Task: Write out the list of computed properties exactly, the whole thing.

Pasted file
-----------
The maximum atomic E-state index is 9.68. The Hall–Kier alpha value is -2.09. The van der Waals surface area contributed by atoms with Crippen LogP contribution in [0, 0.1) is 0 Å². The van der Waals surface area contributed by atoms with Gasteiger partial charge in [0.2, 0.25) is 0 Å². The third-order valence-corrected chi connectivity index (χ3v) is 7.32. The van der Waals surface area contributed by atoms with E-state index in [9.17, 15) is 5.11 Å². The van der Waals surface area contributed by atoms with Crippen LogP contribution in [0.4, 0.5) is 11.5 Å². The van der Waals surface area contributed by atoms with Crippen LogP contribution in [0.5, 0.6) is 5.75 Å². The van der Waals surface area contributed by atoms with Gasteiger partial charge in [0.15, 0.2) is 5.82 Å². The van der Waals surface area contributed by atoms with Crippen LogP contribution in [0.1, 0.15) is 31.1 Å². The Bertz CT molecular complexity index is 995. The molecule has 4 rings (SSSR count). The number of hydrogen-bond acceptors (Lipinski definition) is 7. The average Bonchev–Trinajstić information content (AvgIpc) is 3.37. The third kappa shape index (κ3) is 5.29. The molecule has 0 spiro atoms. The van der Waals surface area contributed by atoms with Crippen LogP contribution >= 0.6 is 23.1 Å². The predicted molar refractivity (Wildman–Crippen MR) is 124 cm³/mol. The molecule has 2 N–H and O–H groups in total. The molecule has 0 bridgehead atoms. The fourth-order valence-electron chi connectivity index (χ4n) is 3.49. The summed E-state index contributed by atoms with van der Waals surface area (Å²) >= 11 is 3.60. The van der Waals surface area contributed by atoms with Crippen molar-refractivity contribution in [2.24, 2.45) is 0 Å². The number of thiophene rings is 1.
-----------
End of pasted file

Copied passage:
The maximum atomic E-state index is 9.68. The Hall–Kier alpha value is -2.09. The van der Waals surface area contributed by atoms with Crippen LogP contribution in [0, 0.1) is 0 Å². The van der Waals surface area contributed by atoms with Gasteiger partial charge in [0.2, 0.25) is 0 Å². The third-order valence-corrected chi connectivity index (χ3v) is 7.32. The van der Waals surface area contributed by atoms with E-state index in [9.17, 15) is 5.11 Å². The van der Waals surface area contributed by atoms with Crippen LogP contribution in [0.4, 0.5) is 11.5 Å². The van der Waals surface area contributed by atoms with Crippen LogP contribution in [0.5, 0.6) is 5.75 Å². The van der Waals surface area contributed by atoms with Gasteiger partial charge in [0.15, 0.2) is 5.82 Å². The van der Waals surface area contributed by atoms with Crippen LogP contribution in [0.1, 0.15) is 31.1 Å². The Bertz CT molecular complexity index is 995. The molecule has 4 rings (SSSR count). The number of hydrogen-bond acceptors (Lipinski definition) is 7. The average Bonchev–Trinajstić information content (AvgIpc) is 3.37. The third kappa shape index (κ3) is 5.29. The molecule has 0 spiro atoms. The van der Waals surface area contributed by atoms with Crippen LogP contribution >= 0.6 is 23.1 Å². The predicted molar refractivity (Wildman–Crippen MR) is 124 cm³/mol. The molecule has 2 N–H and O–H groups in total. The molecule has 0 bridgehead atoms. The fourth-order valence-electron chi connectivity index (χ4n) is 3.49. The summed E-state index contributed by atoms with van der Waals surface area (Å²) >= 11 is 3.60. The van der Waals surface area contributed by atoms with Crippen molar-refractivity contribution in [2.24, 2.45) is 0 Å². The number of thiophene rings is 1.